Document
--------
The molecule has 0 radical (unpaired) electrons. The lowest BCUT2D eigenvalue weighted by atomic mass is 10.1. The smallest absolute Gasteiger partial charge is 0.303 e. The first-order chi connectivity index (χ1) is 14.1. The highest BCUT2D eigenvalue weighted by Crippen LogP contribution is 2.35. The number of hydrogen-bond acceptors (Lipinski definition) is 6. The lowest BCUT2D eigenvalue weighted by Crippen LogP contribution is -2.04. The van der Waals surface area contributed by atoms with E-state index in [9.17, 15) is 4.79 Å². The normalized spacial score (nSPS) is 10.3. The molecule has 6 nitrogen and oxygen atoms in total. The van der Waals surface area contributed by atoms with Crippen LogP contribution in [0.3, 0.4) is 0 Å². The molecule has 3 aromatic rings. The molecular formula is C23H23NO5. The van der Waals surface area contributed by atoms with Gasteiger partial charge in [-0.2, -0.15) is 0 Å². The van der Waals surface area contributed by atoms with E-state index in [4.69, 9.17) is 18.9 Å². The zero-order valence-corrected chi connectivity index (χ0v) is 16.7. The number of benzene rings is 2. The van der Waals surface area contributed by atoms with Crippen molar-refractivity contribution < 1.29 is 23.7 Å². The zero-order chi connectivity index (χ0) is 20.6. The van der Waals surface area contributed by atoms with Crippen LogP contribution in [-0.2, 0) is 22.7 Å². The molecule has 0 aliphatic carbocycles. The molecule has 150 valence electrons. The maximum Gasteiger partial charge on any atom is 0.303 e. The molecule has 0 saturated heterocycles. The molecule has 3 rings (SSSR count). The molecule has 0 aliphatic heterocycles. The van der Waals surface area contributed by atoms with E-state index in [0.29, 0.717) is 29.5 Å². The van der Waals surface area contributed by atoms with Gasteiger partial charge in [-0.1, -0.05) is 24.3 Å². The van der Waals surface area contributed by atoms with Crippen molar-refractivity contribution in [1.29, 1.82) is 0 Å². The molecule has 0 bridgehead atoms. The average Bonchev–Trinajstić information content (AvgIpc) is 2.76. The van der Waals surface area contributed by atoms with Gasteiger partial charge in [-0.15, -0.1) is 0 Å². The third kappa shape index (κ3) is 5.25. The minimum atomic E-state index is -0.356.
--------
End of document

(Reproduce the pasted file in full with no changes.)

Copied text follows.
The molecule has 0 radical (unpaired) electrons. The lowest BCUT2D eigenvalue weighted by atomic mass is 10.1. The smallest absolute Gasteiger partial charge is 0.303 e. The first-order chi connectivity index (χ1) is 14.1. The highest BCUT2D eigenvalue weighted by Crippen LogP contribution is 2.35. The number of hydrogen-bond acceptors (Lipinski definition) is 6. The lowest BCUT2D eigenvalue weighted by Crippen LogP contribution is -2.04. The van der Waals surface area contributed by atoms with E-state index in [9.17, 15) is 4.79 Å². The normalized spacial score (nSPS) is 10.3. The molecule has 6 nitrogen and oxygen atoms in total. The van der Waals surface area contributed by atoms with Crippen LogP contribution in [0.3, 0.4) is 0 Å². The molecule has 3 aromatic rings. The molecular formula is C23H23NO5. The van der Waals surface area contributed by atoms with Gasteiger partial charge in [-0.2, -0.15) is 0 Å². The van der Waals surface area contributed by atoms with E-state index in [4.69, 9.17) is 18.9 Å². The zero-order valence-corrected chi connectivity index (χ0v) is 16.7. The number of benzene rings is 2. The van der Waals surface area contributed by atoms with Crippen molar-refractivity contribution < 1.29 is 23.7 Å². The zero-order chi connectivity index (χ0) is 20.6. The van der Waals surface area contributed by atoms with Crippen LogP contribution in [-0.2, 0) is 22.7 Å². The molecule has 0 aliphatic carbocycles. The molecule has 150 valence electrons. The maximum Gasteiger partial charge on any atom is 0.303 e. The molecule has 0 saturated heterocycles. The molecule has 3 rings (SSSR count). The molecule has 0 aliphatic heterocycles. The van der Waals surface area contributed by atoms with E-state index in [0.29, 0.717) is 29.5 Å². The van der Waals surface area contributed by atoms with Gasteiger partial charge in [-0.1, -0.05) is 24.3 Å². The van der Waals surface area contributed by atoms with Crippen molar-refractivity contribution in [1.29, 1.82) is 0 Å². The molecule has 0 bridgehead atoms. The average Bonchev–Trinajstić information content (AvgIpc) is 2.76. The van der Waals surface area contributed by atoms with Gasteiger partial charge in [-0.15, -0.1) is 0 Å². The third kappa shape index (κ3) is 5.25. The minimum atomic E-state index is -0.356.